Antiplatelets, low-dose aspirin 


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Media last reviewed: 02/10/2013

Next review due: 20/10/2015

Pharmacy and medicines

Using your local pharmacy's services could save you an unnecessary trip to your GP

Aspirin is an antiplatelet medicine, which means it reduces the risk of clots forming in your blood. This reduces your risk of having a stroke or heart attack.

Normally, when there is a cut or break in a small blood vessel, a blood clot forms to plug the hole until the blood vessel heals.

Small cells in the blood called platelets make the blood clot. When a platelet detects a damaged area of a blood vessel, it produces a chemical that attracts other platelets and makes them stick together to form a blood clot.

Aspirin reduces the ability of the platelets to stick together and reduces the risk of clots forming.

When is low-dose aspirin used?

Low-dose aspirin (usually 75mg a day) may be given to you if you have had:

It may also be given to you if you are considered at risk of having a heart attack or stroke. You may be considered at risk if you:

Treatment with an antiplatelet medicine such as aspirin is usually for life.

Higher doses of aspirin may be given for other conditions, but these pages focus on the use of low-dose aspirin.


Aspirin may be given to children under specialist supervision after heart surgery, or to treat children with Kawasaki disease.

Aspirin must not be given to anyone under 16 years old, unless under specialist advice.

Things to consider

If you have certain health conditions such as a peptic ulcer or bleeding disorder you should not take aspirin.

You should also use aspirin with caution if you have asthma or uncontrolled high blood pressure.

Low-dose aspirin (75mg) may be taken if you are pregnant or breastfeeding, but only on the recommendation of your GP.

Read more information about things to consider before taking aspirin.

Although serious reactions are rare, aspirin can cause side effects including indigestion and nausea. In more serious cases it can cause vomiting, bleeding or an allergic reaction,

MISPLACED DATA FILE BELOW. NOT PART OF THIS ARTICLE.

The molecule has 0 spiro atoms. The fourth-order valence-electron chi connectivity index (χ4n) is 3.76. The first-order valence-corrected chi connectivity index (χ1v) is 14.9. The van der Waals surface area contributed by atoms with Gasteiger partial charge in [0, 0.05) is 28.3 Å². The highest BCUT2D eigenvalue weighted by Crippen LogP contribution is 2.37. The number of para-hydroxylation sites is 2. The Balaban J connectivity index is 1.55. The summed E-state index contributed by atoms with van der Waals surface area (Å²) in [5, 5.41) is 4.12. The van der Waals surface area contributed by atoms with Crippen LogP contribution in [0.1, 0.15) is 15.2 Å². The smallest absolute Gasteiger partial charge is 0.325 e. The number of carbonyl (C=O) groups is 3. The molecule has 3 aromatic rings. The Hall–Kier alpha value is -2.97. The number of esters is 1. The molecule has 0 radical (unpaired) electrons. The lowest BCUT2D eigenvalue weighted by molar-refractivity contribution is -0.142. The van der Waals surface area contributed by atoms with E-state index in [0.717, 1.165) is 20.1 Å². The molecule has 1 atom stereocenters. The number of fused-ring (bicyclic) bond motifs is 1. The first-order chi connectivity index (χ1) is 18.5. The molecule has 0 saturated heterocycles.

Read more information about the side effects of aspirin.

Aspirin can also interact with other medicines. Always read the patient information leaflet that comes with your medicine to check that it is safe to take with aspirin.  If you are unsure, ask your pharmacist or GP.

Read more information about how aspirin interacts with other medication.

Missed or extra doses

If you forget to take your dose of aspirin, take that dose as soon as you remember and then continue to take your course of aspirin as normal.

However, if it is almost time for the next dose, skip the missed dose and continue your regular schedule. Do not take a double dose to make up for a missed one.

If you have to take two doses closer together than normal, there is an increased risk of side effects.

The patient information leaflet that comes with your medicine includes advice about what to do if you miss a dose.

If you accidentally take an extra dose of low-dose aspirin, it is unlikely to cause you harm as larger doses of aspirin are given safely for other conditions.

However, if you feel unwell or are concerned speak to your GP or pharmacist or call NHS Direct on 0845 46 47.

Page last reviewed: 17/04/2012

Next review due: 17/04/2014


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The 2 comments posted are personal views. Any information they give has not been checked and may not be accurate.

Sidneyarthur said on 12 February 2013

I was diagnosed & prescribed low dose aspirin as the effective alternative to aricept, 5 years ago, which became a satisfactory remedy.

Several other significant changes gradually occurred.

A recent gastric ulcer, introduced advice to terminate the use of aspirin, with no alternative advice.

What is the formal NHS advice on the foregoing ???.
No NHS medical web site covers the forgoing.

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Lysander said on 31 October 2011

The comments on use of aspirin do not appear to cover the contra-indications of such use such as internal stomach bleeding and possibility of ulcers in certain individuals. Whilst evidence seems to point to the benign effects of monitored and prescribed use of aspirin in most cases I feel that it is important that those contemplating use of aspirin long-term must have all the evidence before committing to it.

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